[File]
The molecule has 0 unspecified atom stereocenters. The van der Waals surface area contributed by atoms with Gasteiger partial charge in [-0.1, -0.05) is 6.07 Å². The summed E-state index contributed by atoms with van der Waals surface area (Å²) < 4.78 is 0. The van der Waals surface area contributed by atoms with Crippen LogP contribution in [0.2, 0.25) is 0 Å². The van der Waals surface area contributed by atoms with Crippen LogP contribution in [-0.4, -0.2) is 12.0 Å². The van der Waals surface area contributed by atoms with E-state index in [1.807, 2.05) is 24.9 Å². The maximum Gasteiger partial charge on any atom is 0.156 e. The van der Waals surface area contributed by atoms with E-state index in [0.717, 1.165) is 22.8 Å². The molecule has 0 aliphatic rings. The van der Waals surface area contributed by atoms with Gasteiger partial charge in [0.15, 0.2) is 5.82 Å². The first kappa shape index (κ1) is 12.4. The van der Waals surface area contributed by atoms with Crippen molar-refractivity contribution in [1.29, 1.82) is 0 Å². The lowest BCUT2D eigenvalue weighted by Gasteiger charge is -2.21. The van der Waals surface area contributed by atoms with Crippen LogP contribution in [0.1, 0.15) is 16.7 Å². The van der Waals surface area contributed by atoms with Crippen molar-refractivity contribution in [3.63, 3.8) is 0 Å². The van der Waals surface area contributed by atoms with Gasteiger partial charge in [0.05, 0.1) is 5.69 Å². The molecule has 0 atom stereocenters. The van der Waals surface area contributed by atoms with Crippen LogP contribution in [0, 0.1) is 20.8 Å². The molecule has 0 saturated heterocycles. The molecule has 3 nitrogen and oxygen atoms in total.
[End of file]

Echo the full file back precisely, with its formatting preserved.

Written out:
The molecule has 0 unspecified atom stereocenters. The van der Waals surface area contributed by atoms with Gasteiger partial charge in [-0.1, -0.05) is 6.07 Å². The summed E-state index contributed by atoms with van der Waals surface area (Å²) < 4.78 is 0. The van der Waals surface area contributed by atoms with Crippen LogP contribution in [0.2, 0.25) is 0 Å². The van der Waals surface area contributed by atoms with Crippen LogP contribution in [-0.4, -0.2) is 12.0 Å². The van der Waals surface area contributed by atoms with E-state index in [1.807, 2.05) is 24.9 Å². The maximum Gasteiger partial charge on any atom is 0.156 e. The van der Waals surface area contributed by atoms with E-state index in [0.717, 1.165) is 22.8 Å². The molecule has 0 aliphatic rings. The van der Waals surface area contributed by atoms with Gasteiger partial charge in [0.15, 0.2) is 5.82 Å². The first kappa shape index (κ1) is 12.4. The van der Waals surface area contributed by atoms with Crippen molar-refractivity contribution in [1.29, 1.82) is 0 Å². The lowest BCUT2D eigenvalue weighted by Gasteiger charge is -2.21. The van der Waals surface area contributed by atoms with Crippen LogP contribution in [0.1, 0.15) is 16.7 Å². The van der Waals surface area contributed by atoms with Crippen molar-refractivity contribution in [3.63, 3.8) is 0 Å². The van der Waals surface area contributed by atoms with Gasteiger partial charge in [0.05, 0.1) is 5.69 Å². The molecule has 0 atom stereocenters. The van der Waals surface area contributed by atoms with Crippen LogP contribution in [0, 0.1) is 20.8 Å². The molecule has 0 saturated heterocycles. The molecule has 3 nitrogen and oxygen atoms in total.